Tuesday, August 26, 2014

The Cult of Order

Many, many, many reformsters are members of the Cult of Order.

The Cult of Order believes in blind, unthinking devotion to Order. Everything must be in its proper place. Everything must go according to plan. Everything must be under control.

It is not new to find cult members in education. We all work with a least a couple. Desks must be just so. The surface of the teacher desk must be pristine and orderly enough that bacteria will avoid it and others will either stay back in awe (or experience a near-uncontrollable urge to violate it). Students lose a letter grade for putting their name in the wrong corner of a paper. In high schools, they believe that even seniors would benefit from going class to class in neat and orderly lines.

But reformster members take the Cult of Order to new levels.

They were bothered by the chaos of the crazy-quilt state standards, each different from the rest. They are alarmed at the possibility that individual teachers might be teaching differently from other teachers. Order, predictability, uniformity-- these are qualities to be pursued, not because they are a path to better outcomes of some sort, but because they are in and of themselves desirable outcomes. Standardization and a national curriculum that gets every student in every classroom on the same page at the same time-- this vision is good. Don't ask "Good for what?" To the Cult of Order that's a nonsense question, like asking about the utility of a kiss. For them, controlled, orderly  standardization is as beautiful as a sunrise.

The Cult of Order is all about fear-- fear that some sort of dark, menacing chaos lurks just beyond the borders. There's a horrible monster waiting just on the other side of that white picket fence, and the only way to keep it at bay is to make the fence just as neat and orderly as possible.

And yet, we know this is not how the world of human beings works. Human relationships are messy, wobbly, unpredictable, hard to plan. At first flutter of your heart, you cannot know how that story will end. Friendship may grow or wither, and no amount of orderly control can change it. And on the large scale, throughout human history, the dream of perfect order always travels hand in hand with aspirations of totalitarian despots.

It is only in the modern age that a true dream of perfect order seems attainable. The Romans maintained centuries of empire precisely because they developed a system that did not depend on perfect order and standardization, but left the many varied local governments in place. The Romans knew that complete order and control was unattainable. The modern Cult of Order believes it is.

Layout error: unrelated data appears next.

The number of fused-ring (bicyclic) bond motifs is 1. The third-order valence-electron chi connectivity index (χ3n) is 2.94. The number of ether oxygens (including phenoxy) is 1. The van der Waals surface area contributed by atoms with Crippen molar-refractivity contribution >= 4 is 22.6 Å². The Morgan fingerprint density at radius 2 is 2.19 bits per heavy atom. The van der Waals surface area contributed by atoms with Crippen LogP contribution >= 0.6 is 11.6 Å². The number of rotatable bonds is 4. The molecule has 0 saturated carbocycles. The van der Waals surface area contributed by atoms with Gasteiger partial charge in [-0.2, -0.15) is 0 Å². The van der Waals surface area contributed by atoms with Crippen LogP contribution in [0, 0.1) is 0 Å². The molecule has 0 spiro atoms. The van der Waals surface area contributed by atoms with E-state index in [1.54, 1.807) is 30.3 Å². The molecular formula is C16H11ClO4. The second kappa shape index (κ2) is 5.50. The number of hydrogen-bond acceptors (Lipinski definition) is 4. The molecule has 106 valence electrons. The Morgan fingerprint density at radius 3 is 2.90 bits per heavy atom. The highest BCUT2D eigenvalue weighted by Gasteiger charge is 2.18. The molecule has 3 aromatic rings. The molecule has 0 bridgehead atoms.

Science also tells us that the Cult of Order is wrong. Chaos theory and information theory and quantum mechanics all tell the same story, The dream of simple linear Newtonian order, where insisting on A always gets you to B-- that dream is unattainable, a failed model that does not reflect how the world works. There is a kind of order in the chaos, but it is more rich and complex than we have ever imagined. More importantly, it is an order that does not respond to nor allow for planning and control.

Reformsters keep asking, "How can we precisely control the aspects of education in order to get the exact results that we want?" This is a oxymoronic nonsense question, like asking "How can I best kick that cute girl in the face in order to get her to love me?"

To try to exert that kind of exacting control over other human beings is not just futile-- it's damaging and destructive. To remodel American public education into the model preferred the Cult of Order is destructive and wrong.


  1. Oh so very very true. My previous principal worshipped at the altar of the Standardized Classroom. Very destructive.

  2. lol Yeah, I've known a couple of colleagues who were pretty OCD. Yes, some people are control freaks and some have trouble understanding complex issues or concepts. They try to simplify them but do not know how to get to the underlying important principles. They seem to be people who think everything should be reduced to numbers as if everything can be measured and numbers are magical. They see numbers, not people. Statistics don't help if you can't figure out the why.

  3. "How can we precisely control the aspects of education in order to get the exact results that we want?" It's like these people think life is a game of billiards and they want to put the eight ball in the side pocket every time. They don't seem to understand that life (and education) are a little more complex than the geometry of a pool table.